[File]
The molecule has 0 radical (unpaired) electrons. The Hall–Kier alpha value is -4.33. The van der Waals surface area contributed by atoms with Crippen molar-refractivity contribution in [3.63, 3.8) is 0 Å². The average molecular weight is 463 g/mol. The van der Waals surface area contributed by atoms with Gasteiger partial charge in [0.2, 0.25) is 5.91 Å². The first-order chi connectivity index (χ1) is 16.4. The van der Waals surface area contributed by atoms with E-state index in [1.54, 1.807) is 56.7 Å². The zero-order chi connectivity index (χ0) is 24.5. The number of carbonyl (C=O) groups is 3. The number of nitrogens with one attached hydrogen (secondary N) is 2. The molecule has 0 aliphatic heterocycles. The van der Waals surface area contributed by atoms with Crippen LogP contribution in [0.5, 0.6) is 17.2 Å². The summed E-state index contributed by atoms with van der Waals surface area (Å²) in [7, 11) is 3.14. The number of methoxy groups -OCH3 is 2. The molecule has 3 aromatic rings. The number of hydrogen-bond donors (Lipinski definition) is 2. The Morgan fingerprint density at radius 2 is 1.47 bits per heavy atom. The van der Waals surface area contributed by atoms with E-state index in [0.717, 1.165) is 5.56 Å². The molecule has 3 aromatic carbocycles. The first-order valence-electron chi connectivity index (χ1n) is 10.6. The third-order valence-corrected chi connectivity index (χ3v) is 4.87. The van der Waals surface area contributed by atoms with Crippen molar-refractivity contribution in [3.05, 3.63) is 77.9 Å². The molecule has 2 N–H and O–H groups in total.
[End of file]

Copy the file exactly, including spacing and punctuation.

The molecule has 0 radical (unpaired) electrons. The Hall–Kier alpha value is -4.33. The van der Waals surface area contributed by atoms with Crippen molar-refractivity contribution in [3.63, 3.8) is 0 Å². The average molecular weight is 463 g/mol. The van der Waals surface area contributed by atoms with Gasteiger partial charge in [0.2, 0.25) is 5.91 Å². The first-order chi connectivity index (χ1) is 16.4. The van der Waals surface area contributed by atoms with E-state index in [1.54, 1.807) is 56.7 Å². The zero-order chi connectivity index (χ0) is 24.5. The number of carbonyl (C=O) groups is 3. The number of nitrogens with one attached hydrogen (secondary N) is 2. The molecule has 0 aliphatic heterocycles. The van der Waals surface area contributed by atoms with Crippen LogP contribution in [0.5, 0.6) is 17.2 Å². The summed E-state index contributed by atoms with van der Waals surface area (Å²) in [7, 11) is 3.14. The number of methoxy groups -OCH3 is 2. The molecule has 3 aromatic rings. The number of hydrogen-bond donors (Lipinski definition) is 2. The Morgan fingerprint density at radius 2 is 1.47 bits per heavy atom. The van der Waals surface area contributed by atoms with E-state index in [0.717, 1.165) is 5.56 Å². The molecule has 3 aromatic carbocycles. The first-order valence-electron chi connectivity index (χ1n) is 10.6. The third-order valence-corrected chi connectivity index (χ3v) is 4.87. The van der Waals surface area contributed by atoms with Crippen molar-refractivity contribution in [3.05, 3.63) is 77.9 Å². The molecule has 2 N–H and O–H groups in total.